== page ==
Summer pruning—Allow only one strong leader to develop from the end of each main framework branch without pruning it and stretch and attach this shoot along the support. Cut off the ends of all new side shoots just beyond the sixth or seventh leaf as soon as that leaf develops. New shoots will form as a result of these cuts. As they do, cut them back as soon as only one or two leaves develop.
Late winter pruning—Cut unpruned leader shoots back to one-half or two-thirds their length. Cut side shoots pruned the previous summer back to only 1 to 2 inches from their base for short flowering spurs. This method of pruning allows permanent framework branches to extend each year by half the annual growth and side shoots to become short flowering spurs.
Maintenance pruning—Once the vine has been trained into the allotted space, follow summer pruning practices as outlined above. In winter, prune leader shoots back to only four or five buds. Remove any suckers that appear at the base of the plant.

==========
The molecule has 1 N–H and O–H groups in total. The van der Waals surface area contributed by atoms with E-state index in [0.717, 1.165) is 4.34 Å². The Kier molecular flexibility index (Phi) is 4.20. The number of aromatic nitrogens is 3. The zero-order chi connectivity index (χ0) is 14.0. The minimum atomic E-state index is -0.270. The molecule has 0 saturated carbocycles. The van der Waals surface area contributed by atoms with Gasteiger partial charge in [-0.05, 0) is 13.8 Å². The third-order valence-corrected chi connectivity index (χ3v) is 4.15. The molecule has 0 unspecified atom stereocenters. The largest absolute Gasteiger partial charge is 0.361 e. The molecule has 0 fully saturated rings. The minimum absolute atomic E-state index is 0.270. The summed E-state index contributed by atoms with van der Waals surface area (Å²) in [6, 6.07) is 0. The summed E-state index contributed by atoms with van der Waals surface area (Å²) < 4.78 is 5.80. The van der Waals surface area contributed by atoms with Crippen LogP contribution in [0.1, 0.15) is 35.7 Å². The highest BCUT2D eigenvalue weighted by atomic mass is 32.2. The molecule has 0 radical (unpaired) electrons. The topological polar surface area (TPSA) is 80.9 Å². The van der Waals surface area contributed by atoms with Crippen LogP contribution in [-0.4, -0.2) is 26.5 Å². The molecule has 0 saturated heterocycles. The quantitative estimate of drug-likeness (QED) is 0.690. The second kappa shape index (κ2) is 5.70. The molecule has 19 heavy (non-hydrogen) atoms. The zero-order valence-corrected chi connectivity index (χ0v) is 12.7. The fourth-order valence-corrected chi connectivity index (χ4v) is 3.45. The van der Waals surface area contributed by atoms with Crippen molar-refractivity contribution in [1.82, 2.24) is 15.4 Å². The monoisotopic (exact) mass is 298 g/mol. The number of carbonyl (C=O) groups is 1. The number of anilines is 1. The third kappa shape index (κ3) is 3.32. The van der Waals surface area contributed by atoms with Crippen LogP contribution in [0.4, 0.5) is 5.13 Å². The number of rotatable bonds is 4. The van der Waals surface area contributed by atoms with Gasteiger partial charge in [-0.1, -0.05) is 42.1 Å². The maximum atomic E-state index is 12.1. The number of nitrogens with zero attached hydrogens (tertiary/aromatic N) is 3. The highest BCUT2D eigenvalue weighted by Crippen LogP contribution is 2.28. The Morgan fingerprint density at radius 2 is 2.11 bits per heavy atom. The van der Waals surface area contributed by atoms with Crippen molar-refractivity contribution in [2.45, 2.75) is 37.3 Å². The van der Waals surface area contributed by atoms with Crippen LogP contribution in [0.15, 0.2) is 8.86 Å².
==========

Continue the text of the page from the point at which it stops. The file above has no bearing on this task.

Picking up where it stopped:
Pruning neglected vines—In winter, prune away all but a framework of branches. Shorten these drastically, removing crowded and poorly spaced branches. Then follow pruning and training methods for a new vine. Hopefully, the plant will bloom within two or three years. Train the main leader to the upper part of the support system and cut it off when it reaches the desired height. Train main side branches as needed so they are spaced about 18 inches apart. Once the vine fills the allotted space, follow summer pruning practices.